But, as this year, 2014, winds down I am coming to terms with the reality that, like with most, if not all, chronic conditions acceptance of the condition requires a delicate balance of strength, courage, action, and embrace. By embrace I mean I need to learn how to make room in my spiritual house for  epilepsy.

I find I need to organize my life in such a way to make room for rest and recovery; there are days I just can’t do what is on my calendar. I need to shift my roles and commitments to community activities to allow me to do just that, rest and recover, when I need to, without letting down the organizations in a troubling way.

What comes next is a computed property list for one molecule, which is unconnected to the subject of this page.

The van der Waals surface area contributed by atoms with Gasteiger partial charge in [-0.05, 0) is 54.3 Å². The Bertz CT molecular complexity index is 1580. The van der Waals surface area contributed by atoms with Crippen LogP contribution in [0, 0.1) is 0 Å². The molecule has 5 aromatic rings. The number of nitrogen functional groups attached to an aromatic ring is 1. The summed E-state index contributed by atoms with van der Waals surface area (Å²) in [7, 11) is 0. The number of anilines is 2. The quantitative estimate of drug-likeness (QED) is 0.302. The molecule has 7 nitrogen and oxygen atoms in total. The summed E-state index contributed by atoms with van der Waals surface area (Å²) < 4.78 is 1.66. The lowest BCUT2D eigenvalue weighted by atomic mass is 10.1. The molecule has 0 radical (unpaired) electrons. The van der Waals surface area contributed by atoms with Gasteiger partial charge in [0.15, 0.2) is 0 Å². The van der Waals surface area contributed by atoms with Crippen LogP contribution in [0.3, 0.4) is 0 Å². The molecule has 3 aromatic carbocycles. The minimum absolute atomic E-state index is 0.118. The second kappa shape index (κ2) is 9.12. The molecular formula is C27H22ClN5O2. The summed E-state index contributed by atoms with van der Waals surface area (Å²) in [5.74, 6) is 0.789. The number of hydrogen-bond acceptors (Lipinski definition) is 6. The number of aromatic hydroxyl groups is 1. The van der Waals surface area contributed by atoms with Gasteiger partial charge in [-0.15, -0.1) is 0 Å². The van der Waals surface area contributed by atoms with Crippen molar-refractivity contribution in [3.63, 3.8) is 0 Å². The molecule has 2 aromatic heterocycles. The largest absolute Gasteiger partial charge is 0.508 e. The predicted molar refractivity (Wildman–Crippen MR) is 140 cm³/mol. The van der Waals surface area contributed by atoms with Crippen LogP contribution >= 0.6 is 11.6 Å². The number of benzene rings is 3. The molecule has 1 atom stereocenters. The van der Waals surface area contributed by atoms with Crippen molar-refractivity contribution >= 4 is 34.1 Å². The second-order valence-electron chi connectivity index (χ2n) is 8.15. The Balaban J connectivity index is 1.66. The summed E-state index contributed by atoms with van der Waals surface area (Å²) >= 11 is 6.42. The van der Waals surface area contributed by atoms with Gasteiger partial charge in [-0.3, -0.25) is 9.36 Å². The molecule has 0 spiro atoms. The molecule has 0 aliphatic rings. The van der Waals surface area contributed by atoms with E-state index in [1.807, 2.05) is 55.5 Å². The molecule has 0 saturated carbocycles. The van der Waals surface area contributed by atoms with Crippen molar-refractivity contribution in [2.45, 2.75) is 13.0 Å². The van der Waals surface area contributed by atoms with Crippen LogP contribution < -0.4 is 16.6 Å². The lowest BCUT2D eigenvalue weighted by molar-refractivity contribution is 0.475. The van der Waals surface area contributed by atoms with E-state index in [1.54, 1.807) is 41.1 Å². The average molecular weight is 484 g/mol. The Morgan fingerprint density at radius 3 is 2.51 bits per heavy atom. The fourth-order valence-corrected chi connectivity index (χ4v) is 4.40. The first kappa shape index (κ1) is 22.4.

I need to become a trigger sleuth. Can I understand what begets my seizures? Can I integrate traditional and complementary modalities that I can use to intervene before, during or immediately after the seizures begin to reduce the frequency and their impact on my daily life?

I need to lean into my holistic treatment team, listening to them, receiving from them, using their expertise.

I need to prioritize time in my daily life for a different balance of quiet time and active time.

I can offer no prediction as to how effective my efforts will be to balance strength, courage, action, and embrace of my disease. But, I am hopeful that, at a minimum, my 2015 strategy will reduce the power of the seizures to interfere with my daily life. I’ve already put a number of new “dailies” into practice even before 2015 begins. It will be fun to revisit this post a year from now to see what I’ve learned.